Pitch Selection and Batting Discipline: We will learn the difference between a Pitcher’s Pitch and Batter’s Pitch. A Pitcher’s Pitch is outside of or along the edges of the Strike-Zone. A pitcher is trying to strike you out. A pitcher will try to get you to swing at a (lousy) pitch that is either too high (pop-up into an out), too low (ground out into an out), or too far inside or outside (foul off for a Strike). We will not swing at Pitcher’s Pitches unless you already have two strikes. If you have two strikes, you will learn to Foul-off Pitcher’s Pitches until a Batter’s Pitch comes along. A Batter’s Pitch is a pitch pretty much down the middle that you can readily put into play to get on base and/or advance a runner.
Bunting and drawing Walks: Hitting a Home-Run is glamorous and exciting. You may think that bunting or drawing a Walk is not so glamorous and exciting. However, the 2005 AAA Giants got into the playoffs because the smallest kid on the team drew a walk to get on base, and then ended up stealing home to win the final regular season game with two outs at the bottom of the 6th inning. The AAA Giants then went on to win the 2005 AAA World Series.You will often hear Coach say: “If you bunt or draw a Walk to First, you can Steal Home on the NEXT Pitch, and you better be Home on the Third Pitch!”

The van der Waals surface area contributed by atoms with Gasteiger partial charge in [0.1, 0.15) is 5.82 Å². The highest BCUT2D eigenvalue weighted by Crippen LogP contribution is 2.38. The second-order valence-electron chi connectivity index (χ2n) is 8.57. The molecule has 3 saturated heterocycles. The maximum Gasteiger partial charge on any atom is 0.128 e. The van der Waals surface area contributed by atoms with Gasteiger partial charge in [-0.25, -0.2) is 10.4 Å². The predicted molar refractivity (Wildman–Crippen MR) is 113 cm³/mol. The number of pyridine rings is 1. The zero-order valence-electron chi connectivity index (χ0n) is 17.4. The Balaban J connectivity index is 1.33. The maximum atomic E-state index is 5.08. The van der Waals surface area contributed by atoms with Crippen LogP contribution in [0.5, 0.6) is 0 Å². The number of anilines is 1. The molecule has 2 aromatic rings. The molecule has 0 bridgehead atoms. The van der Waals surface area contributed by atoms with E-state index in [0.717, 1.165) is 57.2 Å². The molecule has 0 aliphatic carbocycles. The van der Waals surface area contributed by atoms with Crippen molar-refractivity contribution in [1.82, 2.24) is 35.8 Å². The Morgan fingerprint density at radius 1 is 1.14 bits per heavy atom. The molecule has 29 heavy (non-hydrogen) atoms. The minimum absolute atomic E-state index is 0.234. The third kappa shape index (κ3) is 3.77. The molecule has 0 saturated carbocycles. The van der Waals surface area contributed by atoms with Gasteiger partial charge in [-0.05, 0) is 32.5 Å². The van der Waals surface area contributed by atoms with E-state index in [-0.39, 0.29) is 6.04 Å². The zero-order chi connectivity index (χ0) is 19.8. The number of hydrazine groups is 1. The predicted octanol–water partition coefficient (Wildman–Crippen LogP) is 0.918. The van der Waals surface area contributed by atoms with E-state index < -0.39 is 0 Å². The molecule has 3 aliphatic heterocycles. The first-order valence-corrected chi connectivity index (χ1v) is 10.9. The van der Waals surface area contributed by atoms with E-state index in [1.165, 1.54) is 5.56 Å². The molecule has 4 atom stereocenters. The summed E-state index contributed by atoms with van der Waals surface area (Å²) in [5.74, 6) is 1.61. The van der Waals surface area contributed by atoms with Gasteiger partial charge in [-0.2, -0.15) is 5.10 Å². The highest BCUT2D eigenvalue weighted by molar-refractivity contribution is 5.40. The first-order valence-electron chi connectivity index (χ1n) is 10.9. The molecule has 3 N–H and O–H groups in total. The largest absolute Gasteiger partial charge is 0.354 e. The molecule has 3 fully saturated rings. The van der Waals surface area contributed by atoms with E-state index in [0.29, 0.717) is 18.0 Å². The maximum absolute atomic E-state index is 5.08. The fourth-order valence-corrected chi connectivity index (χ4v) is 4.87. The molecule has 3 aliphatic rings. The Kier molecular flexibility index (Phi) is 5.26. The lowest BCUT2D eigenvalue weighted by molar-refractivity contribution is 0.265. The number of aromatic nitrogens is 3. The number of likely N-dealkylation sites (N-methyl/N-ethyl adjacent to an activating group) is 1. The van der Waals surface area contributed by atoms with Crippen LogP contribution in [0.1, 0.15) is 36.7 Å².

Team Rules and Expectations
1. All league rules will be followed, NO EXCEPTIONS. We will go over the League rules in person.
2. All kids will play each game, sometimes they’ll play 3 innings, sometimes more. Kids who are at games and practices consistently, do their homework and work on their skills will have the best opportunity to play more.
3. If your kid can’t be at a game or practice, please let the coaches know ahead of time. Please review the practice and game schedules and alert us of conflicts as far in advance as possible. If something comes up last minute, please call
4. Uniforms are for games only. Wear comfortable baseball clothes to practice. NO SHORTS! You will not be allowed to practice in your uniform, you will not be allowed to play in a game without one. Uniforms will require a $25 deposit this year. You can keep the hat and socks.